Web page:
There is no doubt that having a bat infestation in a property can often be one of the most frustrating aspects of being a homeowner, and although they are only small creatures, they can be a big pain. The stains that can be seen from bat urine and the large quantity of bat droppings can turn an attractive home into a mess, without even considering the health hazard that can be caused by these droppings.
Poisoning A Bat
Much like any other warm-blooded animal, bats are susceptible to poison and a common rat poison will often be just as fatal to a bat as it is to the target animal. The main difficulty when it comes to poisoning a bat is that the majority of bats will only eat live insects, and it is very difficult to place poison on a flying insect. A minority of bats will actually eat fruit, but they are very picky eaters, and encouraging a bat to consume poison will often be more about luck than judgment.
One of the main issues with poisoning is that it is a slow and laborious way to deal with a bat colony, and it requires a lot of effort and monitoring to completely get rid of the bat problem in this way. Once the bats have been poisoned, then there are the carcasses to deal with, which add to the health hazard that is caused by the droppings. Locating all of the carcasses is also very difficult, as bats will often squeeze into the smallest spaces within a property.
Getting Rid Of Bats Through Fumigation
Another method that some people will use to get rid of a colony of bats is fumigation, which involves the pumping of a poisonous gas into the area where the bats are roosting. This will either kill the bats themselves, or force them out of the roost, which will then allow the individual to seal the property so that the bats cannot return. This is a process that has to be done with great care, because the gases that are used are even more of a health hazard than is caused by the bats.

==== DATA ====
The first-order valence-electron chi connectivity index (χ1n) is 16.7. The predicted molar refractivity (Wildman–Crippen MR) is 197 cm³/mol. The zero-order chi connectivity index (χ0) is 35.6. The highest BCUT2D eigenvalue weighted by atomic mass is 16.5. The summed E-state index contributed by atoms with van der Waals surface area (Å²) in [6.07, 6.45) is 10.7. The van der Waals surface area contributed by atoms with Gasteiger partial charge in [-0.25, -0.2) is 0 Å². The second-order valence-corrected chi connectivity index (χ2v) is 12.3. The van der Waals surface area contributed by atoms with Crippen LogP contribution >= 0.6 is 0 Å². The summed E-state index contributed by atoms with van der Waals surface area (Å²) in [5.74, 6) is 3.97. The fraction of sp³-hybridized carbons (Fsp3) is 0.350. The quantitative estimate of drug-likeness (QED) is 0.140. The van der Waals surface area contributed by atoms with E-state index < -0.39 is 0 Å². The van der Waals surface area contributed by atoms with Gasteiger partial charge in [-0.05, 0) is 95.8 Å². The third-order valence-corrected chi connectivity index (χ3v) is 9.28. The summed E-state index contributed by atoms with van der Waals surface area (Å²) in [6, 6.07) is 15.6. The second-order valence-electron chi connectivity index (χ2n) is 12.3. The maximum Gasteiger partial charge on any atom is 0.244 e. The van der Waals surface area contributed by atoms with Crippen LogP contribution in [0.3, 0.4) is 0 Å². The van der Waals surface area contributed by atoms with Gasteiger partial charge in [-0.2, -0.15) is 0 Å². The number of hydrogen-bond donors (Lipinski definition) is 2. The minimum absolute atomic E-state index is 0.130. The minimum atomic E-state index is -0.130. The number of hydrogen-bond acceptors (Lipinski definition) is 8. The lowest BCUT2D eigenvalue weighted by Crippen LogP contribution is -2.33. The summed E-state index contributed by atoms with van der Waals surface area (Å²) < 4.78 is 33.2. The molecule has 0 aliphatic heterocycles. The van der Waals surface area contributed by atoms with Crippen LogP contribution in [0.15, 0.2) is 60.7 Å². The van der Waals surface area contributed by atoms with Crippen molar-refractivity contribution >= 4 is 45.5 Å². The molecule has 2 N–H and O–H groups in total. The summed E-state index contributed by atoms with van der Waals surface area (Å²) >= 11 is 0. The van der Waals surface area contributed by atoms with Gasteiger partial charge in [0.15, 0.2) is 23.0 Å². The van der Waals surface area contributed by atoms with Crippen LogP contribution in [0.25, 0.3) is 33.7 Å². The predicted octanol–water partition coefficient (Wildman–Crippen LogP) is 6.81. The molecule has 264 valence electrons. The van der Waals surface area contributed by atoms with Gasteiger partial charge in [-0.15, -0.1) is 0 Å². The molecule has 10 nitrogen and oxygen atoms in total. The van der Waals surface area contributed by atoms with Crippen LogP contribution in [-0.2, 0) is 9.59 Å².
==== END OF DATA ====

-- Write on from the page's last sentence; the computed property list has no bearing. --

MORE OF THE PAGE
The main problem with fumigation is that while it will either kill or repel the bats, many of the bats will be disorientated and will fail to actually make it out of the area where they are roosting. If this is in the roof cavity, then the bats will often crawl downwards into the walls or even make it into the living spaces of the property. With this method there will often be no option for the householder but to put up with the foul smell and flies that will be attracted by the carcasses of the bats that cannot be located.
The Alternative Option To Poison And Fumigation
When it comes to dealing with a bat infestation, the best option is to deal with the bats by evicting them from the roof humanely, using a one-way exit valve. Once the bats have been successfully removed from the roof then all of the holes can be sealed and repaired so that the bats can't get back in again. Bats really are creatures of habit, and they will often look in the same areas around a property for entry points, so killing one colony of bats won't solve the problem permanently.
The best bat removal experts will be able to offer a complete service, where they will observe and examine the area to find all the points that the bat are using to get in and out, and will then install the exclusion devices that help to ensure the bats leave the property. Once the bats are out they will clean all the droppings and decontaminate the roost, before permanently sealing the holes and repairing any damage to ensure that the bats can't get back in.
Although the practical reasons for avoiding the use of fumigants and poison should be enough to discourage people from using them, it is also illegal to kill bats. These animals play a vital role in the country's ecosystem, and for this reason those who are found to kill bats can face a fine of up to $1,000 per bat killed, and can even be jailed in severe cases.
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